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Short subjectives

Capsule reviews of films by CL critics

Opening Wednesday
BLACK KNIGHT (PG-13) Sort of "A South Central Homeboy in King Arthur's Court," Martin Lawrence goes medieval as a theme park employee zapped back to the 14th century. Knowing that, you can pretty much anticipate the film's every step, with the only surprise being the noble performance of The Full Monty's Tom Wilkinson as an embittered knight. Lawrence gets mileage of OK jokes like his pseudonym "Sir Skywalker," but he'd do well to emulate Eddie Murphy and go for a quiet laugh every once in a while. Look for Atlanta actor Dikran Tulaine, who has few lines but plenty of screen time, as one of the rebels. -- CURT HOLMAN

OUT COLD (PG-13) No one I recognize is in the commercials, but supposedly Lee "The Six Million Dollar Man" Majors is on hand for this slovenly teen comedy about snowboarding and other "extreme" pastimes.

SPY GAME (R) Having directed Brad Pitt in The River Runs Through It, Robert Redford now acts alongside him as a spymaster showing the ropes to Pitt's talented newcomer. Reportedly about a third of the film takes place in the Middle East, which might hurt its box office prospects, but expect director Tony Scott to give it plenty of flash.

SIDEWALKS OF NEW YORK 1/2 (R) Ed Burns' stab at grown-up filmmaking is Jiffy Pop cinema: Just add heat to an assortment of tried and true conventions, most of them cribbed from the self-derivative Woody Allen. Burns uses a faux-documentary form to chart the romantic ups and downs of a variety of Manhattanites who make you care less about their bedroom antics. If you're that desperate for pretentious sex play, just rent Husbands and Wives again. --FELICIA FEASTER

Duly Noted
HEDWIG AND THE ANGRY INCH (R) A fantastic, not-to-be-missed debut film from John Cameron Mitchell (adapting his off-Broadway play) who stars in this audacious rock musical as an East German transsexual nursing a broken heart as he plays abysmal rock gigs in restaurants and ice cream parlors across the country.GSU's cinefest, Nov. 23-29.--FF

KOMIKER The title translates as "comedian," and here the manager of a nursing home (Serge Gratzer) embezzles money to launch the career of an impoverished funnyman (Roni Beck), only to fall under police suspicion. Directed by Markus Imboden.Films of Switzerland, Geothe-Institut Atlanta, 1197 Peachtree St., Nov. 28 at 7:30 p.m., $4 for non-members.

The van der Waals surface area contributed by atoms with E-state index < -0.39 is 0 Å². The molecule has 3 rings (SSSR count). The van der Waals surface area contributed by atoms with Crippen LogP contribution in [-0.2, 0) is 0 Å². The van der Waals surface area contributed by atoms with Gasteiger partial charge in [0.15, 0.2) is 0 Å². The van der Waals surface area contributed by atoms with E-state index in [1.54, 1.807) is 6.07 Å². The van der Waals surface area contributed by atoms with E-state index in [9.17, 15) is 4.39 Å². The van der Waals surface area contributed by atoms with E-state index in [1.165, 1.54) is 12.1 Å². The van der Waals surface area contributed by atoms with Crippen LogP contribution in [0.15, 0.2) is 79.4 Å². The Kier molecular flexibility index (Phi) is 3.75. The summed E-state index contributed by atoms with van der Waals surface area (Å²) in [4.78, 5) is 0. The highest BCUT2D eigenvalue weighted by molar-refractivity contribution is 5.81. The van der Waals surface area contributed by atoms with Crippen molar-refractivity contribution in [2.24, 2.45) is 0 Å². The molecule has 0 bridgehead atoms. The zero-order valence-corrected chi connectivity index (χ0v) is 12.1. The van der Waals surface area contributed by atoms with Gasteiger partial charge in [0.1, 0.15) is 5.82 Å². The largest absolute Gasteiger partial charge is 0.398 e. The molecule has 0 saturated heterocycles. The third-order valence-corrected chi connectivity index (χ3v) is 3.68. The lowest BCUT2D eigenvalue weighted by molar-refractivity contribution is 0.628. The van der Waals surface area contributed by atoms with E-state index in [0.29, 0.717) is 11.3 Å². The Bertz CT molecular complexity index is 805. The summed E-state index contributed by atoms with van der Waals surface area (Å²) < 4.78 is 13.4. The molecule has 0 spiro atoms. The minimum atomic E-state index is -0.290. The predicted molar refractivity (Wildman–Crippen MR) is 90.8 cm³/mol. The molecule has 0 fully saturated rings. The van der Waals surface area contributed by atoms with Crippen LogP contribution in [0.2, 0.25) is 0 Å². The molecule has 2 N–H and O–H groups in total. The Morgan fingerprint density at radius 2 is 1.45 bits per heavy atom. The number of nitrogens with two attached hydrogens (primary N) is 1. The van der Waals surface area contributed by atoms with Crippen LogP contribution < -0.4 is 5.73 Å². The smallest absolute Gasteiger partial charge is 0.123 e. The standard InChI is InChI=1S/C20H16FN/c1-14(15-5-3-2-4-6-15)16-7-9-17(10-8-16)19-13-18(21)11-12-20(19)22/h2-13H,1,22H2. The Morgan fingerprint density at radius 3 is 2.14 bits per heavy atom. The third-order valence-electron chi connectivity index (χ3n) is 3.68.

MIDDLE EASTERN WOMEN: A FILM FESTIVAL Georgia State University, Agnes Scott College and Spellman College come together Nov. 26-29 to present 19 films and videos about the state of women in the Middle East. The 26th includes Women of the Arab World, Under One Sky and A Veiled Revolution from 9 a.m. - 12 p.m. and 2-5 p.m. at the GSU Student Center. A highlight is Beneath the Veil (8 p.m. Nov. 27 at the Agnes Scott College Dining Hall), this year's impeccably-timed made-for broadcast documentary about the plight of women in Taliban-controlled Afghanistan. All showings are free and open to the public. Call 404-651-4633 for information.

PLANET OF THE APES 1/2 (PG-13). The best quality of Tim Burton's "revisit" to the classic 1968 film are the apes themselves, which have expressive, realistic make-up, cleverly conceived body language and fine representations from Tim Roth and Helena Bonham Carter. But though Burton reaches for an epic scope, the storytelling feels rushed and sloppy, with its anti-racism message presented with the heaviest possible hand.GSU's cinefest, Nov. 23-29.--CH

THE ROCKY HORROR PICTURE SHOW (R) The cult classic of cult classics, the 1975 horror spoof follows an all-American couple (Susan Sarandon and Barry Bostwick) to the castle of Dr. Frank-N-Furter (Tim Curry), a drag-queen/mad scientist from another galaxy. It's all fun and games until Meatloaf gets killed. Dress as your favorite character and participate in this musical on acid. Fridays at midnight, Lefont Plaza Theatre, 1049 Ponce de Leon Ave., and Saturday at midnight at Blackwell Star Cinema, 3378 Canton Road, Marietta.

WET HOT AMERICAN SUMMER 1/2 (R) Inane, puerile comedy you'll probably hate yourself for laughing at, this spoof of late '70s/early '80s teen sex comedies like Meatballs follows the campers and counselors of Camp Firewood on the last, endless day of camp. Director David Wain and co-writer Michael Showalter take an obvious delight in exploiting the various absurdities of this reprobate genre, delivering a brand of non sequitur, ridiculous comedy that tickles the preadolescent funny-bone as much as it mocks genre conventions.GSU's cinefest, Nov. 16-22. -- FF

ADVENTURES OF FELIX (PG-13) An unemployed, HIV-positive but happy-go-lucky young Frenchman hitchhikes from Normandy to Marseilles, assembling a surrogate family of strangers en route. Drinking in sights from the English Channel to the Mediterrenean, the film offers gorgeous vistas worthy of a dozen travelogues, while giving the charismatic title character enough frailties and dimensions to make him more than a cheerful bon vivant. --CH

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